First and foremost it must be understood that God sanctifies. Sanctification is primarily the work of God. We cannot sanctify ourselves (make ourselves holy). Some scripture references to this fact are Exodus 31:13, John 17:17, and 1 Thessalonians 5:23-24. We see that God the Father is the source of our sanctification.

The Agent of Sanctification

Jesus Christ is the agent of sanctification (See 1 Corinthians 1:2, 30; Hebrews 10:10).

The Power of Sanctification

The Holy Spirit is the energizer or power of sanctification. Sanctification comes from God, is channeled to us by Jesus Christ, and has its power by the Holy Spirit (1 Peter 1:2). Our transformation to live according to the Spirit of God is accomplished by the Holy Spirit (see 2?Corinthians 3:18).

The Holy Spirit lives in the believers collectively and individually. Paul says,

(1 Corinthians 3:16-17 NIV) “Don’t you know that you yourselves are God’s temple and that God’s Spirit lives in you? {17} If anyone destroys God’s temple, God will destroy him; for God’s temple is sacred, and you are that temple.”

The above scripture shows the indwelling of the Holy Spirit in the body of Christ collectively.

(1 Corinthians 6:19 NIV) “Do you not know that your body is a temple of the Holy Spirit, who is in you, whom you have received from God? You are not your own;”

The above scripture reveals the individual indwelling of the Holy Spirit. See also 2 Timothy?1:14.

We can conclude that sanctification, which is by the work of the Holy Spirit, is an internal operation. Sanctification takes place on the inside of a believer.

The Human Task

The Bible plainly tells us that God sanctifies us (Exodus 31:13, Leviticus 20:8). However, the Bible also tells us that there is something that we must do (Leviticus 20:7). How do we sanctify ourselves?

(Hebrews 12:14 NIV) “Make every effort to live in peace with all men and to be holy; without holiness no one will see the Lord.”

(2 Corinthians 7:1 NIV) “Since we have these promises, dear friends, let us purify ourselves from everything that contaminates body and spirit, perfecting holiness out of reverence for God.”

Each Christian should strive to live according to the word of God. We should make a conscious effort to live at peace with others and to be holy. Recall that holy means to be separate from. Therefore, we can be holy by separating ourselves from those things that would snare us or from those things that are not of God. With this comes the knowledge of God?s word, sensitivity to His Holy Spirit, and effective discernment.

(1 Peter 2:24 NIV) “He himself bore our sins in his body on the tree, so that we might die to sins and live for righteousness; by his wounds you have been healed.”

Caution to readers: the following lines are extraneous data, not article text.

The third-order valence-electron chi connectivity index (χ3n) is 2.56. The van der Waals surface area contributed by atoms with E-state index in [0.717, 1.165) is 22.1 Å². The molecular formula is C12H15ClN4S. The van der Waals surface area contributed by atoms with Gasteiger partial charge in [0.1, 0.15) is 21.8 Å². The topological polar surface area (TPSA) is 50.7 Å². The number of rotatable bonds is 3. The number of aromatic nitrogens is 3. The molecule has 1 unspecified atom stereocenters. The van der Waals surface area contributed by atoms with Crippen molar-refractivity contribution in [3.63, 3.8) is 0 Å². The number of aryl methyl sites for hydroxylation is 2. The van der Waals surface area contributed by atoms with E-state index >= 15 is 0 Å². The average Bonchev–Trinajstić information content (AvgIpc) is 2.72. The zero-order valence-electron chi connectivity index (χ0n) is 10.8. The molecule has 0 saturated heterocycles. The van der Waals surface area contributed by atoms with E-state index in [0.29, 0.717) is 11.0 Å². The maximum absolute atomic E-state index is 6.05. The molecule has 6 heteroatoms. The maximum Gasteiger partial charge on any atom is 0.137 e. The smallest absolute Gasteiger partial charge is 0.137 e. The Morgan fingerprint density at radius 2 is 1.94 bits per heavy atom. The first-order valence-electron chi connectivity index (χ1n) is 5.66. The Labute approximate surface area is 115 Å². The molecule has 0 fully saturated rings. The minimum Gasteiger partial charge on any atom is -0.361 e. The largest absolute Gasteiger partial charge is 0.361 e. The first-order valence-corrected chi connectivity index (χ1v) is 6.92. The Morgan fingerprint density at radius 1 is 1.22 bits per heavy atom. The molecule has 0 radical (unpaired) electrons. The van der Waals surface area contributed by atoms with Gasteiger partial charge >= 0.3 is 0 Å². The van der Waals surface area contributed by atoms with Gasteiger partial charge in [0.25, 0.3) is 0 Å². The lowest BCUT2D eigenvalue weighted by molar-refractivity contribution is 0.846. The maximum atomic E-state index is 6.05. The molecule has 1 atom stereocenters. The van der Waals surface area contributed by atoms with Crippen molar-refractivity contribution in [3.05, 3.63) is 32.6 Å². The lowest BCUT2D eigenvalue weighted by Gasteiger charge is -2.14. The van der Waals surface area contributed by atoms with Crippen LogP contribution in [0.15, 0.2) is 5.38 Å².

Dying To Sin

First, Paul declares that we are dead to sins.

(Romans 6:2 KJV) “God forbid. How shall we, that are dead to sin, live any longer therein?”

If we are dead to sins then how can we live in it? How then can we live dead to sins? The following scripture gives us a clue.

(Titus 2:11-12 NIV) “For the grace of God that brings salvation has appeared to all men. {12} It teaches us to say “No” to ungodliness and worldly passions, and to live self-controlled, upright and godly lives in this present age,”

For one thing, it tells us to say no to the things of the world and to live a self-controlled and upright life. I am also reminded of the scripture that says,

(James 4:7 NIV) “Submit yourselves, then, to God. Resist the devil, and he will flee from you.”

First, we have to realize that it is the power of God that enables us to live free from the bondage and influence of sins. However, we have to take the initiative to activate that power in our lives so that we mature in the righteous living that we are called to. Therefore dying to sins involves a conscious effort to first denounce those things that are contrary to God?s will (His word) and to live according to the principles and lifestyle that God desires.

A practical example of this comes from the words of Jesus Christ.

(Luke 9:23 NIV) “Then he said to them all: “If anyone would come after me, he must deny himself and take up his cross daily and follow me.”

The key point in the above scripture is that we must deny ourselves if we want to follow Jesus Christ. The term “self” should be understood as being opposed or contrary to the way of God. Self should be understood as the sinful natured person who is only concerned with self instead of the things of God. Therefore, if we are to follow Jesus Christ, then we are going to have to put our own agenda aside and come into agreement with the purposes of God.

From this, we see that a great part of dying to sin is the denying of self that is a part of the nature of the sinful world around.


Dying to sins can also be understood as a process of mortification or putting to death the deeds of the flesh, which are of the sinful nature.

(Romans 8:13 NIV) “For if you live according to the sinful nature, you will die; but if by the Spirit you put to death the misdeeds of the body, you will live,”

We should also note that the power to mortify comes from the Holy Spirit. The activation of mortification comes by the efforts of the believer. For example, suppose you feel gripped by feelings of jealousy. You can pray and with the authority of the word of God declare that “by the power of the Holy Spirit I put you jealousy to death! I am dead to jealousy by the power of God.” Note that this confession must be made with the authority of scripture and real faith in the power of God to effect the denouncement of the sin in your life. See also Colossians 3:5.